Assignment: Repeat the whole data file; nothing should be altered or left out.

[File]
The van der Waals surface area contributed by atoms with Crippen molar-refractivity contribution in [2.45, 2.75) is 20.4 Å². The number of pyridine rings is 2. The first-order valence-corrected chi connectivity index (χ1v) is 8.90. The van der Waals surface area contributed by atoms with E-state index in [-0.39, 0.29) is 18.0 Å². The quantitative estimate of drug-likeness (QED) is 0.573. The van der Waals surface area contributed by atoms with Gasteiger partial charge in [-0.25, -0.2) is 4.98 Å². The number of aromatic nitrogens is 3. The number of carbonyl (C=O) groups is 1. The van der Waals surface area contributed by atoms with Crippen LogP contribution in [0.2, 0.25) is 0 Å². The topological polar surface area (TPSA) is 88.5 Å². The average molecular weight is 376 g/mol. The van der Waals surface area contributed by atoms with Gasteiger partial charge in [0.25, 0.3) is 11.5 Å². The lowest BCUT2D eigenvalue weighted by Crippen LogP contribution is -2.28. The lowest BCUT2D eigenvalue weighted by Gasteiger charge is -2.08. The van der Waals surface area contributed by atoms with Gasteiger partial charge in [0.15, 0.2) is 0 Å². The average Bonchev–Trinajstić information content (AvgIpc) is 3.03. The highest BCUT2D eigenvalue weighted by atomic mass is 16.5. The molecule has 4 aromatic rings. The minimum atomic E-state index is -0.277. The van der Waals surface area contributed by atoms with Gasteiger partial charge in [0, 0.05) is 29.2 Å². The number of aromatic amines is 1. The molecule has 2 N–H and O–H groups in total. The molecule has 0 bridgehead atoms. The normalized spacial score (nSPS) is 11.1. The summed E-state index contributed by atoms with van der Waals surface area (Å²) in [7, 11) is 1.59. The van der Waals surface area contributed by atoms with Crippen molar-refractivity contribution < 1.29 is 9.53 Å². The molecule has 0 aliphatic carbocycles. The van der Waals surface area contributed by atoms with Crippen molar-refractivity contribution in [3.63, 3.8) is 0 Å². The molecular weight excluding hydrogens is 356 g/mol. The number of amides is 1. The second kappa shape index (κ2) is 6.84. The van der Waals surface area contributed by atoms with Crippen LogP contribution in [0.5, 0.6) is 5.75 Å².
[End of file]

The van der Waals surface area contributed by atoms with Crippen molar-refractivity contribution in [2.45, 2.75) is 20.4 Å². The number of pyridine rings is 2. The first-order valence-corrected chi connectivity index (χ1v) is 8.90. The van der Waals surface area contributed by atoms with E-state index in [-0.39, 0.29) is 18.0 Å². The quantitative estimate of drug-likeness (QED) is 0.573. The van der Waals surface area contributed by atoms with Gasteiger partial charge in [-0.25, -0.2) is 4.98 Å². The number of aromatic nitrogens is 3. The number of carbonyl (C=O) groups is 1. The van der Waals surface area contributed by atoms with Crippen LogP contribution in [0.2, 0.25) is 0 Å². The topological polar surface area (TPSA) is 88.5 Å². The average molecular weight is 376 g/mol. The van der Waals surface area contributed by atoms with Gasteiger partial charge in [0.25, 0.3) is 11.5 Å². The lowest BCUT2D eigenvalue weighted by Crippen LogP contribution is -2.28. The lowest BCUT2D eigenvalue weighted by Gasteiger charge is -2.08. The van der Waals surface area contributed by atoms with Gasteiger partial charge in [0.15, 0.2) is 0 Å². The average Bonchev–Trinajstić information content (AvgIpc) is 3.03. The highest BCUT2D eigenvalue weighted by atomic mass is 16.5. The molecule has 4 aromatic rings. The minimum atomic E-state index is -0.277. The van der Waals surface area contributed by atoms with Gasteiger partial charge in [0, 0.05) is 29.2 Å². The number of aromatic amines is 1. The molecule has 2 N–H and O–H groups in total. The molecule has 0 bridgehead atoms. The normalized spacial score (nSPS) is 11.1. The summed E-state index contributed by atoms with van der Waals surface area (Å²) in [7, 11) is 1.59. The van der Waals surface area contributed by atoms with Crippen molar-refractivity contribution < 1.29 is 9.53 Å². The molecule has 0 aliphatic carbocycles. The van der Waals surface area contributed by atoms with Crippen molar-refractivity contribution in [3.63, 3.8) is 0 Å². The molecular weight excluding hydrogens is 356 g/mol. The number of amides is 1. The second kappa shape index (κ2) is 6.84. The van der Waals surface area contributed by atoms with Crippen LogP contribution in [0.5, 0.6) is 5.75 Å².